US stocks rise following better-than-expected jobs report

US stocks ended higher after data showed the economy added 4.8 million jobs in June.

On Thursday, the Dow Jones Industrial Average advanced 92.39 points, or 0.36 per cent, to 25,827.36. The S&P 500 rose 14.15 points, or 0.45 per cent, to 3,130.01. The Nasdaq Composite Index was up 53.00 points, or 0.52 per cent, to 10,207.63, Xinhua news agency reported.

Nine of the 11 primary S&P 500 sectors closed higher, with materials and energy up 1.85 per cent and 1.13 per cent, respectively, leading the gainers. Real estate and communication services, however, struggled.

Total nonfarm payroll employment in the United States rose by 4.8 million in June, the US Bureau of Labor Statistics reported Thursday, beating market consensus. The unemployment rate declined to 11.1 per cent from 13.3 per cent in May. Economists were expecting a rate of 12.4 per cent, according to Dow Jones.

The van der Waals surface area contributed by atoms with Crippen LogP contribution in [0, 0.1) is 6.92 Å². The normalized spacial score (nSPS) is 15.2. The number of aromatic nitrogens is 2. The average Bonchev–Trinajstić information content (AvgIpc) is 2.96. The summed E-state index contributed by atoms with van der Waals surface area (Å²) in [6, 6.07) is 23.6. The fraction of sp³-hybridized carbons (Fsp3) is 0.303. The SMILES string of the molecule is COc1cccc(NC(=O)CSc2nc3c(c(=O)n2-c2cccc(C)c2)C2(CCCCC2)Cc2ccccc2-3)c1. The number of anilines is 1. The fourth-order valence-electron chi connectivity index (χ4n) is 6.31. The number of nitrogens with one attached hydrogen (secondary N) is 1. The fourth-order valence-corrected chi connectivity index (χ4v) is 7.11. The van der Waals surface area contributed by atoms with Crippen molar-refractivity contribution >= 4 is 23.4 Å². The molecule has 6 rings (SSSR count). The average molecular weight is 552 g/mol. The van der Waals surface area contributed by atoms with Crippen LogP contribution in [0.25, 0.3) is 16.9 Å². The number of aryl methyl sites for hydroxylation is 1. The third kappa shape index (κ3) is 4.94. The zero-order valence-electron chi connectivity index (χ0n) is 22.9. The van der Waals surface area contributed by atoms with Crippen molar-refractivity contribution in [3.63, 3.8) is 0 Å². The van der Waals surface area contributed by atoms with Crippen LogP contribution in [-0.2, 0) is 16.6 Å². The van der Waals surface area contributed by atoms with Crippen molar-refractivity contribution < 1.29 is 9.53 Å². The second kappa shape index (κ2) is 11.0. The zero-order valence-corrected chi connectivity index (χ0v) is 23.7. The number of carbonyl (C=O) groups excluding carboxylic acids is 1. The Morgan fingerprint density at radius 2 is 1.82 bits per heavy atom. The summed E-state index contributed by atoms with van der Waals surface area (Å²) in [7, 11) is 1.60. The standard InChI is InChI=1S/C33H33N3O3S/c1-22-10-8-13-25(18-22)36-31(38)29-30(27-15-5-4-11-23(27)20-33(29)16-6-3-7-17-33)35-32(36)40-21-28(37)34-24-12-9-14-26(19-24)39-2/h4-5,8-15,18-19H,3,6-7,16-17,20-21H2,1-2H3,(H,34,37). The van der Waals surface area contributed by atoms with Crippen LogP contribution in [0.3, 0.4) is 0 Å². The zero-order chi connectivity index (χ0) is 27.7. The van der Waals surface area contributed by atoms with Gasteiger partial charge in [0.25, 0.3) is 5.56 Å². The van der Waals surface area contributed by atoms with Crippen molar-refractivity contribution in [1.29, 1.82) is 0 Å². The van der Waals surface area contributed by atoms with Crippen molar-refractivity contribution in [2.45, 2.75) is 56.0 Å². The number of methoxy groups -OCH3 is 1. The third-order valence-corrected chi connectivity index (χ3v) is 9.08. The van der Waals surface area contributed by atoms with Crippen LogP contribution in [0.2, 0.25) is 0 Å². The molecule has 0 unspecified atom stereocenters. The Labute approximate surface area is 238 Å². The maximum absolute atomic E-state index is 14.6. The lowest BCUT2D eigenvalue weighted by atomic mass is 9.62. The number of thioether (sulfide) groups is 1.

“These improvements in the labor market reflected the continued resumption of economic activity that had been curtailed in March and April due to the coronavirus (COVID-19) pandemic and efforts to contain it,” said the bureau in a statement.

Meanwhile, US initial jobless claims registered 1.427 million in the week ending June 27, the Department of Labor said in a separate report released on Thursday. Economists polled by MarketWatch had forecast 1.4 million new claims.

Investors continued to focus on the rising coronavirus cases across the country.

More than 2.7 million confirmed COVID-19 cases have been reported in the United States, with over 128,000 deaths, as of Thursday afternoon, according to the Center for Systems Science and Engineering at Johns Hopkins University.

US markets will close on Friday for the Independence Day holiday.